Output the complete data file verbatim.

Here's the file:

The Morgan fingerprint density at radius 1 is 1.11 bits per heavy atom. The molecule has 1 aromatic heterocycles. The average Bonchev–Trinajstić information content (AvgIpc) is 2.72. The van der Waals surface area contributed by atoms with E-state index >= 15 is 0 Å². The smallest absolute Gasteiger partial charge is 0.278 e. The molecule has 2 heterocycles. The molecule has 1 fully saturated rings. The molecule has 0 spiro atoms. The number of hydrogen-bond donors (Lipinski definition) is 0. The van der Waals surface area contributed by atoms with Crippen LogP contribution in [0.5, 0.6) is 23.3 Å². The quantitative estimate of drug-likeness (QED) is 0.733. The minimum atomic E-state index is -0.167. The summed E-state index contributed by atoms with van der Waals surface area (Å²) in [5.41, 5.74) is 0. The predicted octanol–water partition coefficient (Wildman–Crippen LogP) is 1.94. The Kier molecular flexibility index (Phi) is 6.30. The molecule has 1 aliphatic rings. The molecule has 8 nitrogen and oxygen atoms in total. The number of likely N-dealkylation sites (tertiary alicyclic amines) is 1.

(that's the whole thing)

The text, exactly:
The Morgan fingerprint density at radius 1 is 1.11 bits per heavy atom. The molecule has 1 aromatic heterocycles. The average Bonchev–Trinajstić information content (AvgIpc) is 2.72. The van der Waals surface area contributed by atoms with E-state index >= 15 is 0 Å². The smallest absolute Gasteiger partial charge is 0.278 e. The molecule has 2 heterocycles. The molecule has 1 fully saturated rings. The molecule has 0 spiro atoms. The number of hydrogen-bond donors (Lipinski definition) is 0. The van der Waals surface area contributed by atoms with Crippen LogP contribution in [0.5, 0.6) is 23.3 Å². The quantitative estimate of drug-likeness (QED) is 0.733. The minimum atomic E-state index is -0.167. The summed E-state index contributed by atoms with van der Waals surface area (Å²) in [5.41, 5.74) is 0. The predicted octanol–water partition coefficient (Wildman–Crippen LogP) is 1.94. The Kier molecular flexibility index (Phi) is 6.30. The molecule has 1 aliphatic rings. The molecule has 8 nitrogen and oxygen atoms in total. The number of likely N-dealkylation sites (tertiary alicyclic amines) is 1.